Thursday, October 27th, 2022

Peaks and Pints House of Yonder Cider

Founder and CEO of Yonder Cider, queen Caitlin Braam

Peaks and Pints House of Yonder Cider

The October morning had dawned clear and cold, with a crispness that finally hinted at the end of summer. Eerie orange-ish smoke hovered above the Wenatchee Valley coming from the White River and Bolt Creek fires burning above Lake Wenatchee. Wenatchee, on the eastern side of the Great Cascade Mountain Range, served as the birthplace of Peaks & Pints House of Yonder. Yonder Cider Queen Caitlin Braam, who recently fought battles west of the Cascades in the Emerald City — a small but significant skirmish in the Phinney Ridge region followed by the Battle of Ballard where she enlisted Liquor Regulators to help merge her Yonder Cider with The Bale Breakers to a royal level. Back in Yonder Castle that October morning, Queen Caitlin held court with her Hand of the Queen, Monique Tribble, Lord David Alton of Sales, representatives of the Apple Pressers and Canners, and Pappi Swarner of Peaks & Pints in the northern region of the City of Destiny. It could be said the Yonder Court was bustling that morning with plans for great adventures plus a confirmation of year-long dry apple elixir for the City of Destiny — Peaks and Pints House of Yonder Cider to be tapped at the craft beer bar, bottle shop and restaurant’s sixth year anniversary party Tuesday, Nov. 1, 2022.

“Cidermaking is a playground of the pretty and the ugly, the bitter and the sweet: It’s never a one-note song when done well, read Queen Caitlin from her Yonder Cider digital scripture. “Our apples reflect the striking, complex terroir of Washington’s apple country — from juicy dessert fruit to biting, spirited cider varieties. Simply put, apples contain contradictions. And it’s when we follow their every wild and quiet possibility, and seek out juxtapositions of flavor, that we find our most delicious end result.”


Wenatchee Valley smoke haze
Smoke hanging over thee Wenatchee Valley

The story of Peaks & Pints House of Yonder Cider lies fully with Yonder Cider and the apples grown in Wenatchee and the surrounding rugged, sun-drenched, windblown valley. Because of her previous quests, Queen Caitlin knew the soil seasoned by glaciers and orchards sheltered by rocky bluffs would be fruitful for her Yonder Cider as she has ventured near and far. She’s held court at Seattle Cider and Two Beers Brewing, as well a brand strategist with Boston Beer Company. She’s a Certified Cider Professional, WSET Wine Level 2 Certified, a Certified Beer Server, queen of the Pomme Boots Society and The Source Cider — the last being a kingdom serving cideries beyond the Wenatchee Wall with 25-plus apple varieties, 14,000 pounds of apples pressed per day, and 400,000 gallons per year. Queen Braam is The Source. Peaks & Pints bends the knee before her.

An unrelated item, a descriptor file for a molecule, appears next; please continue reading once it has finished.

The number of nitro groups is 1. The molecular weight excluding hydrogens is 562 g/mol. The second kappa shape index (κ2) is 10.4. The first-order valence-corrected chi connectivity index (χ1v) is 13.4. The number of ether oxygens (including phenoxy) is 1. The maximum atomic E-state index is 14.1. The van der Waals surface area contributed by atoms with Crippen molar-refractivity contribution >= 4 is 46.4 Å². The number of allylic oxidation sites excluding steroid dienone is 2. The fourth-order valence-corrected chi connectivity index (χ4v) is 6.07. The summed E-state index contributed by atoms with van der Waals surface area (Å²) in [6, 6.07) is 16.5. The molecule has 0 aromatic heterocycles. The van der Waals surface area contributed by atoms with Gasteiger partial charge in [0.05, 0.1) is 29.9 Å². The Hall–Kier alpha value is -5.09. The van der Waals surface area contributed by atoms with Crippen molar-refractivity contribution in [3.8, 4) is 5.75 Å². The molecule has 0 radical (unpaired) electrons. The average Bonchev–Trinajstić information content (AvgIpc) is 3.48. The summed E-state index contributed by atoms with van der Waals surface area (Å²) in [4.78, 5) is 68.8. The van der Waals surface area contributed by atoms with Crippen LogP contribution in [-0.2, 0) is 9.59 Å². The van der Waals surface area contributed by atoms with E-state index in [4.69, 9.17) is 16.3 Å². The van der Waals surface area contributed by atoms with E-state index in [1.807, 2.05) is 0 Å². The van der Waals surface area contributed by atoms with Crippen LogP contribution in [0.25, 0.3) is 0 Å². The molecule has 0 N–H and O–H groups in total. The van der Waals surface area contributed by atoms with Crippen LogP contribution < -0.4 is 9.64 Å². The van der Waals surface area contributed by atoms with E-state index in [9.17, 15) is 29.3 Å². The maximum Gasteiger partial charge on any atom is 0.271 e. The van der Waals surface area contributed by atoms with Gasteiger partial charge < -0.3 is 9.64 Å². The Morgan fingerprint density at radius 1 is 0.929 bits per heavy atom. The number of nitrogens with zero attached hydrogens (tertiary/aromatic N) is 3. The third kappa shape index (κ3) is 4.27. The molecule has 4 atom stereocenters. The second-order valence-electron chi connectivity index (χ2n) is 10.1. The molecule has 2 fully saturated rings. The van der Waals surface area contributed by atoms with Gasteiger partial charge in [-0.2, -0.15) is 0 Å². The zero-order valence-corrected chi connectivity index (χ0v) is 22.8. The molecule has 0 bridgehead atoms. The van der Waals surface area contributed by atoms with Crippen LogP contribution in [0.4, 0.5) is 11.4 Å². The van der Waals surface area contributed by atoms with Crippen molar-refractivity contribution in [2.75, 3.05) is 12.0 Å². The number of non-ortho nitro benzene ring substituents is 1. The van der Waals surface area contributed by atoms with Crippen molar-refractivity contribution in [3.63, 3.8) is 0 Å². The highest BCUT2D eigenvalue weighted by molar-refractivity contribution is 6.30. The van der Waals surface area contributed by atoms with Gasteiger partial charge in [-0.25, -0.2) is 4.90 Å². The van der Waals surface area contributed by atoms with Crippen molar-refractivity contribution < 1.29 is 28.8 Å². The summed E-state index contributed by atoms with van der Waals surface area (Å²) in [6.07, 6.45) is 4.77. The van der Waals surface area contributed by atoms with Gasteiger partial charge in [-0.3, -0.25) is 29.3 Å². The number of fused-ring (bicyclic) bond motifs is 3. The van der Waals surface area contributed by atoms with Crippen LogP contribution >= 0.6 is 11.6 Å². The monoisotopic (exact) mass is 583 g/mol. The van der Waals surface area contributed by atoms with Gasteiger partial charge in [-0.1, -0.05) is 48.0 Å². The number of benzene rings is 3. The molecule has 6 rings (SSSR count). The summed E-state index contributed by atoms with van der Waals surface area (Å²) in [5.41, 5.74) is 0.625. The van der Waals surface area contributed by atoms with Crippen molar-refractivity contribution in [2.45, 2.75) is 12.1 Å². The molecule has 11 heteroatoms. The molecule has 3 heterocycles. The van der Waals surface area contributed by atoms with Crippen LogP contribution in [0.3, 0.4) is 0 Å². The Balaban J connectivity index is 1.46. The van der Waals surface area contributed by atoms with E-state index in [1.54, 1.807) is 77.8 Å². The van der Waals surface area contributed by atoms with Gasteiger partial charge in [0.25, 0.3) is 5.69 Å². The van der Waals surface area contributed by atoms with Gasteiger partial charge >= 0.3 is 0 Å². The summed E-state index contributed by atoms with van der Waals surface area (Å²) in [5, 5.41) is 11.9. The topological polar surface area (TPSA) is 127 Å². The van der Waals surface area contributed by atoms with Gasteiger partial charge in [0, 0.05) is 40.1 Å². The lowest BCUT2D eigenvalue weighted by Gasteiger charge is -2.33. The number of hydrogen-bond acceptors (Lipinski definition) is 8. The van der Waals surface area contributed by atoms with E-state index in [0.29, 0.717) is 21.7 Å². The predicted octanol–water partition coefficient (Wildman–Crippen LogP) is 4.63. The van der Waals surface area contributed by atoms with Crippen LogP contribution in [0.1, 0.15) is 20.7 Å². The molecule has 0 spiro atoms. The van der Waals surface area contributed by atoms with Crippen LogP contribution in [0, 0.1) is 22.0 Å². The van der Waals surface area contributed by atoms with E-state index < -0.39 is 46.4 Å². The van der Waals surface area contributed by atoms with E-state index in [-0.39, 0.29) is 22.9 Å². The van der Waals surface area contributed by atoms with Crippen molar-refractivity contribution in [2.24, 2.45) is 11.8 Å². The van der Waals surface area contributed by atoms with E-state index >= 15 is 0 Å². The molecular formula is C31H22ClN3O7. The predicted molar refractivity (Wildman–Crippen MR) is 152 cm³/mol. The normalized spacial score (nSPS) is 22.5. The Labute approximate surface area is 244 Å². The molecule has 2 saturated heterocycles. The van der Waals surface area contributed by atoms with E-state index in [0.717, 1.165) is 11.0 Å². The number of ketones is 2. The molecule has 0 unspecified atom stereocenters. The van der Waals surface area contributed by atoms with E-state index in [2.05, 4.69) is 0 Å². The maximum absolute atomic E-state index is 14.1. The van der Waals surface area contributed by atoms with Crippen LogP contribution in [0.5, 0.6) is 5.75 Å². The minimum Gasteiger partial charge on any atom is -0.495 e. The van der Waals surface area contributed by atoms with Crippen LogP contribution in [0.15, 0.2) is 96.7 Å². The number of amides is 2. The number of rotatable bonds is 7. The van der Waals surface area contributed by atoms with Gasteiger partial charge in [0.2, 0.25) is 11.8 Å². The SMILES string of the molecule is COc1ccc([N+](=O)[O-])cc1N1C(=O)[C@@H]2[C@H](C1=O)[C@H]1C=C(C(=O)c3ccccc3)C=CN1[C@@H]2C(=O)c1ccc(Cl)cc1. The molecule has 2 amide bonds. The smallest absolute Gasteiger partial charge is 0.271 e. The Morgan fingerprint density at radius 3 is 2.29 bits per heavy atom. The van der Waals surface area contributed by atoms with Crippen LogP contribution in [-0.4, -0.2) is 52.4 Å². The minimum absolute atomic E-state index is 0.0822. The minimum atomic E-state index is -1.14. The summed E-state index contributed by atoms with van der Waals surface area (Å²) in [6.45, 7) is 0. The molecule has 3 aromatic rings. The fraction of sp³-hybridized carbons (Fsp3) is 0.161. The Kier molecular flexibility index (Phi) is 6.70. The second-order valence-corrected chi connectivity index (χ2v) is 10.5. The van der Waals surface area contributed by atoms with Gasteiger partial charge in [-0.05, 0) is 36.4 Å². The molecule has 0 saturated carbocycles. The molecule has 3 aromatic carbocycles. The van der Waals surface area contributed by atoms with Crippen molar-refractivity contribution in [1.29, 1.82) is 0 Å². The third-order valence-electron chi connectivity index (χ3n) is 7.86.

House of Yonder Court from left: Queen Caitlin Braam, The Hand of the Queen Monique Tribble, Pappi Swarner of Peaks & Pints, and Lord David Alton of Sales

Tribble, Alton, and Swarner listened to Queen Caitlin’s tales of bravery inside the ginormous Yonder Castle that once held a Wenatchee cherry king’s court. The Court listened to Queen Caitlin’s re-telling of her defeating the learned Ogre of Phinney Ridge to keep the Yonder Bar for the people, legalizing first joint beer/cider kingdom in Ballard, inducting the Hand of the Queen Monique Tribble two years ago, traveling the lands tasting and drinking culinary infusion and blend recipes that could fit her coveted 80 percent culinary/20 percent cider apple blends. She’s been dubbed the “Kingston Black Apple of Yonder” for her small, red, sharp, tough, well-rounded, and bittersweet demeanor.

“Apple is number one at Yonder,” Queen Caitlin said. “Our mission is to make sure one can taste apple when other fruit is added to our ciders. We strive for balance.”

Castle Yonder

Surrounded by blending tanks, holding tanks, Brite tanks, pallets of cans, aging oak barrels, against a din of sorting and pressing machines, and the rattle of the canning line, Tribble dribbled possible Peaks & Pints House of Yonder Cider blends into our chalices. Vilberie, Maria Mendre and tiny red fleshed apples became the Holy Grail with the addition of Yonder’s proprietary culinary blend. The court sipped non-carbonated variations of the dry cider for sugar point perfection. “We sweeten with added fruit, juice or inverted cane sugar,” added Tribble. “We ferment everything totally dry without adding water back,” added Queen Caitlin. Yonder rules with high ABV.

Hand of the Queen, Monique Tribble, checking her flavors.

“It feels like two years and twenty years all at the same time,” said Queen Caitlin regarding Yonder Cider’s second anniversary this past August. “Launching and growing during a pandemic wasn’t easy, but it made us who we are today. From the first day we opened the garage door to our beloved Yonder Bar to the pints and cans we sell across the state today, the love and support we have felt from our fans and community has been beyond anything we could have imagined.”

Yonder Cider House of Yonder dry cider will be Peaks & Pints’ new house cider for 2022-23 tapping at 5 p.m. Tuesday, Nov. 1, which marks six years for the craft beer castle in Tacoma’s Proctor District. In addition to House of Yonder, Peaks & Pints will tap their new house beer, Fort George Brewery Blue Mouse IPA, last year’s house beer Old Schoolhouse Brewery Between Peaks IPA, last year’s house cider Double Mountain Brewery & Cidery’s Tossed Apples Cider, and a plethora of notable drafts, bottle pours, and a fun firkin.

Hand of the Queen Monique Tribble
Queen Caitlin Braam checks her cider apples.
Yonder Cider Cashmere in the wild